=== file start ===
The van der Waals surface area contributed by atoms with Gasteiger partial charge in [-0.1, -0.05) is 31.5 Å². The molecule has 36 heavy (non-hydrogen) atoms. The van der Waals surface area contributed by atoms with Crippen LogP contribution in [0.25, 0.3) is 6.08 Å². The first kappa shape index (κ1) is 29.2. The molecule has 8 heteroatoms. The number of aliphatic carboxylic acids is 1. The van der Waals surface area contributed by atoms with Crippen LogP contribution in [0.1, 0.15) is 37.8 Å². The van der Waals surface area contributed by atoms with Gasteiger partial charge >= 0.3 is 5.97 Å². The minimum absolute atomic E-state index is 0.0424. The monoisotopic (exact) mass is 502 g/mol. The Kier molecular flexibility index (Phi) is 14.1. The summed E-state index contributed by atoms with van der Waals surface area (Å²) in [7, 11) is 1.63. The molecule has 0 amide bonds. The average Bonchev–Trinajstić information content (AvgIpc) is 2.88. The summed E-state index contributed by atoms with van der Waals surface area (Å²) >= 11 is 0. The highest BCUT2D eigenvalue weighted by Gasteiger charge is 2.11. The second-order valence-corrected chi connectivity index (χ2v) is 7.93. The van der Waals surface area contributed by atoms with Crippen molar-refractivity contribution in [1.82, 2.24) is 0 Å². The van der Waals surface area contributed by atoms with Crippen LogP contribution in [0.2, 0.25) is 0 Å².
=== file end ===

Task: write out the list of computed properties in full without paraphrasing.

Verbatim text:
The van der Waals surface area contributed by atoms with Gasteiger partial charge in [-0.1, -0.05) is 31.5 Å². The molecule has 36 heavy (non-hydrogen) atoms. The van der Waals surface area contributed by atoms with Crippen LogP contribution in [0.25, 0.3) is 6.08 Å². The first kappa shape index (κ1) is 29.2. The molecule has 8 heteroatoms. The number of aliphatic carboxylic acids is 1. The van der Waals surface area contributed by atoms with Crippen LogP contribution in [0.1, 0.15) is 37.8 Å². The van der Waals surface area contributed by atoms with Gasteiger partial charge >= 0.3 is 5.97 Å². The minimum absolute atomic E-state index is 0.0424. The monoisotopic (exact) mass is 502 g/mol. The Kier molecular flexibility index (Phi) is 14.1. The summed E-state index contributed by atoms with van der Waals surface area (Å²) in [7, 11) is 1.63. The molecule has 0 amide bonds. The average Bonchev–Trinajstić information content (AvgIpc) is 2.88. The summed E-state index contributed by atoms with van der Waals surface area (Å²) >= 11 is 0. The highest BCUT2D eigenvalue weighted by Gasteiger charge is 2.11. The second-order valence-corrected chi connectivity index (χ2v) is 7.93. The van der Waals surface area contributed by atoms with Crippen molar-refractivity contribution in [1.82, 2.24) is 0 Å². The van der Waals surface area contributed by atoms with Crippen LogP contribution in [0.2, 0.25) is 0 Å².